Japan’s gross domestic product in the January-March quarter grew at an annualized 5.7 percent from the previous quarter.

Inventory adjustments by manufacturers in 2001 appear to have run their course.

Exports also rose, aided by recoveries in the U.S. and Asia, and Japan’s economy may thus have gotten over its worst phase. But it would be premature to think the economy is steadily recovering.

Domestic demand appears to lack the energy to drive up the entire economy. Moreover, it is not clear whether the uptrend overseas, upon which Japan must still rely, will continue.

The media is awash with news of corporate restructuring programs and summer bonus cuts, and the job and income situations will continue to worsen, making an immediate consumer spending surge unlikely.

With many firms still burdened with excessive capacity and reduced earnings tightening their cash flow, aggressive corporate investment is hard to imagine.

It may be realistic to say overseas economies will hold steady for now, but the long-term prospects aren’t clear.

Demand for certain semiconductor products has passed its peak, while sales of personal computers and cell phones are sluggish. Nonetheless, Taiwanese and South Korean chip makers are trying to expand capacity, and Japanese semiconductor production equipment makers are flooded with orders.

Unless end-user demand catches up, this export boom will soon peak.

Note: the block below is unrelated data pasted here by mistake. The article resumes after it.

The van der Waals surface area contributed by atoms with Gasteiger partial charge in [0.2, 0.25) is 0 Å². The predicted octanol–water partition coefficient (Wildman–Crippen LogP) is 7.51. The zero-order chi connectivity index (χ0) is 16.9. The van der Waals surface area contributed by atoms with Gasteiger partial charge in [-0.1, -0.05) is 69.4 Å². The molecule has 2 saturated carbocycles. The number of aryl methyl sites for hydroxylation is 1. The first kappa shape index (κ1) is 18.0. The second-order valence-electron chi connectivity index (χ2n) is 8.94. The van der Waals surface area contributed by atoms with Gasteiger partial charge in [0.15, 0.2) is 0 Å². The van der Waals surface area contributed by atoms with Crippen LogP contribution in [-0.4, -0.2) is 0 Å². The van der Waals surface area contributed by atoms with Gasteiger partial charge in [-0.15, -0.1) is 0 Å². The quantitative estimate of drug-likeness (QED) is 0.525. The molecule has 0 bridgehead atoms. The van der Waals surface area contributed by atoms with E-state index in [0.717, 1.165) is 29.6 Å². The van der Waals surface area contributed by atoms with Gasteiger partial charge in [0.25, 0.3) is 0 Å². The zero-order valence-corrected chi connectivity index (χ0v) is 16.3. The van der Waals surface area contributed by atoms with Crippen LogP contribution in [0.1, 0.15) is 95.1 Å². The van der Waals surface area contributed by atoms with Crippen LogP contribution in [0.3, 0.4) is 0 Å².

There is also concern over U.S. stocks. Corporate earnings, particularly those in the information technology and communications sectors, are not rising as fast as expected. Institutional investors in the U.S. appear to be reducing their stockholdings, and markets are reacting little to favorable economic news, while unfavorable news often pushes down share prices.

If this bearishness continues, household spending — given its exposure to stock prices — could suffer. A stock slump is also likely to provoke fundraising woes among U.S. firms.

As long as the U.S. economy stays on a steady path, the global economy will be able to maintain a positive trend.

But there are two major concerns — that the U.S. has yet to fully recover from the implosion of the IT bubble, and that it still suffers from a current account deficit due to excessive consumer spending.

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